Abe Seeks Opposition Support On Virus Response Law

Abe seeks opposition support on virus response law

Japan's Prime Minister Shinzo Abe has sought opposition parties' cooperation to enact legislation that would enable him to declare a state of emergency if the coronavirus spreads further.

Abe met leaders of the five opposition parties individually on Wednesday, and asked them to cooperate in passing the legislation through the Diet as soon as possible.

Abe said the legislation would enable the local governments and municipalities to ask for or instruct preventive measures, including urging citizens to stay indoors and closing schools.

Abe said, to make it happen, the government is considering amending an existing law, so that it can cover actions on the new coronavirus for up to two years.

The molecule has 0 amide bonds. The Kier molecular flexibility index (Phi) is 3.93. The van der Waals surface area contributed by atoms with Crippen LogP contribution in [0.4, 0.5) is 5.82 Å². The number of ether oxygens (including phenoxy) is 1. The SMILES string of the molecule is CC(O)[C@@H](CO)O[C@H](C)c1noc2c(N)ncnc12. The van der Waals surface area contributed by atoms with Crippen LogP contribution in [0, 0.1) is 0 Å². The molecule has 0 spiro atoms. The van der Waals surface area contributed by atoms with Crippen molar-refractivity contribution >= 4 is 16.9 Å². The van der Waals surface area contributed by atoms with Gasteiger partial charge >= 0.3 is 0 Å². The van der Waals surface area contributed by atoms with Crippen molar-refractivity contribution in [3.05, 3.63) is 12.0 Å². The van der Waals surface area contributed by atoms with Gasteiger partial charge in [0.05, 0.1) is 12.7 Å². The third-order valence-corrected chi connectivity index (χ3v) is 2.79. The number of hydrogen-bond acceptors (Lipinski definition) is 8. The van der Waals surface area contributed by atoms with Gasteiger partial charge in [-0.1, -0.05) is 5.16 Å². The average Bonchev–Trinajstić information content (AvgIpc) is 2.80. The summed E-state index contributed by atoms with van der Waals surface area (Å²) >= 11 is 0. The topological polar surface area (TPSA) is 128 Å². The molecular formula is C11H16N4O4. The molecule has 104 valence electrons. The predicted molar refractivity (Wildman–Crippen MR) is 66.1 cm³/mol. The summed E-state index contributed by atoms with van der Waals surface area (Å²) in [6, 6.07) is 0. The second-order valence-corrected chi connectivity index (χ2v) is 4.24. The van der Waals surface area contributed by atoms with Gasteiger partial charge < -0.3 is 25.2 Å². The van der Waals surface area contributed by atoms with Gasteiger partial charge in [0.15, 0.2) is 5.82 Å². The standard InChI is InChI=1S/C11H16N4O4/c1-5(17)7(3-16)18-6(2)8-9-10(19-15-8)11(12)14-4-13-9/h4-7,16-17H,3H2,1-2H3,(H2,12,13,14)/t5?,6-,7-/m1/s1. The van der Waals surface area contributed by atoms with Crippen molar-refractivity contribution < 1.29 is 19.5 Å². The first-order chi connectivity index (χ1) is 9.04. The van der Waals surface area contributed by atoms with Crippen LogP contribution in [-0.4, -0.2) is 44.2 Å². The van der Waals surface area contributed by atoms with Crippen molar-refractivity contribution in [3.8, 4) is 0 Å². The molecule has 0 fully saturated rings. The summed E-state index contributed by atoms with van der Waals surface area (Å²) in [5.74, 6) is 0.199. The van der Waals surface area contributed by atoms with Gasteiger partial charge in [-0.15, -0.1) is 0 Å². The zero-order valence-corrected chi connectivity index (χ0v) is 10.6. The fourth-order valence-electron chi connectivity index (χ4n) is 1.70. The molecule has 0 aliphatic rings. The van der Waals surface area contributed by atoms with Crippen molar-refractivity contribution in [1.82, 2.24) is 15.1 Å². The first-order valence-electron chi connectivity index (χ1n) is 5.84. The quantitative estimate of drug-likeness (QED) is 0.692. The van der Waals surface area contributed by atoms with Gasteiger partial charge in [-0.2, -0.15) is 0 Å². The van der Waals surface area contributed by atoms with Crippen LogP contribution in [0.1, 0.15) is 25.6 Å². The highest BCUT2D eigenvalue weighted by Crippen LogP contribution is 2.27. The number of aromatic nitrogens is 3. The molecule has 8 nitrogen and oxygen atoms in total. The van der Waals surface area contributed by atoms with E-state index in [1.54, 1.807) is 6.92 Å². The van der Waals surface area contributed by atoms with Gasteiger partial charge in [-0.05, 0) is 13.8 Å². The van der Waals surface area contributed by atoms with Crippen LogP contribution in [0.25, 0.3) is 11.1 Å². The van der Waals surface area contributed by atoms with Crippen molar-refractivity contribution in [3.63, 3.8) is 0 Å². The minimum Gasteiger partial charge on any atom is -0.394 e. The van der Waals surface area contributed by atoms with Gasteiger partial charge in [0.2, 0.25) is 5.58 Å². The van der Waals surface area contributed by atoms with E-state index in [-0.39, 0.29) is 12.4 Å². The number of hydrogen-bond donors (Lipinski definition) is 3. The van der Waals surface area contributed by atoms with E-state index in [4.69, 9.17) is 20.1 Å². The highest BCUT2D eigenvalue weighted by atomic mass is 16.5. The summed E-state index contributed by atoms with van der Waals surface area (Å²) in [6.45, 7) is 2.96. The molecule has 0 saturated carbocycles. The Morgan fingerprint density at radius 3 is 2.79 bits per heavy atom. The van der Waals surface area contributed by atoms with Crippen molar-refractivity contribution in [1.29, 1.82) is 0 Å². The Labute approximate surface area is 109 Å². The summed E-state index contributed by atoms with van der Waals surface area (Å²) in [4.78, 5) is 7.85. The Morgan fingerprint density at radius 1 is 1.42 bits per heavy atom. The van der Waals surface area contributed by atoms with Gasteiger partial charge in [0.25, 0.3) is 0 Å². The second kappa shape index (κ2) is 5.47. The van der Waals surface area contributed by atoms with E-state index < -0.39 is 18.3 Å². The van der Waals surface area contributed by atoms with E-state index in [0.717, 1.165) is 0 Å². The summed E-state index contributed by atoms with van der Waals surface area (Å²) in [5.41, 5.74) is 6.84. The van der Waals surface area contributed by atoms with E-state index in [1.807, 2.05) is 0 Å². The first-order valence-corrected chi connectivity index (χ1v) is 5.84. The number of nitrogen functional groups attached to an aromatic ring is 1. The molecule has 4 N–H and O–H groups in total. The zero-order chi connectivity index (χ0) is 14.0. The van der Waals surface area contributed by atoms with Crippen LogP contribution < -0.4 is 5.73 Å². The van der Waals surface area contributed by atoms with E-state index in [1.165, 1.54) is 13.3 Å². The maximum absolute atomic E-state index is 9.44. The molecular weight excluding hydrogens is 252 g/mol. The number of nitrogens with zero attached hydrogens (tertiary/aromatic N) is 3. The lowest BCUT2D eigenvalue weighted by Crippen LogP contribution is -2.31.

The existing law was enacted under the rule of the government led by the former Democratic Party, aimed at dealing with new strains of influenza.

At Wednesday's meeting, the president of the opposition Constitutional Democratic Party, Yukio Edano, told Abe that the amendment is unnecessary because the existing one is applicable to the coronavirus. But Edano said his party is open to having deliberations on the bill.

He urged Abe to be prudent, saying the current situation has not met the criteria for declaring a state of emergency.

The government and the ruling parties are planning to submit the bill to the Diet as early as next week.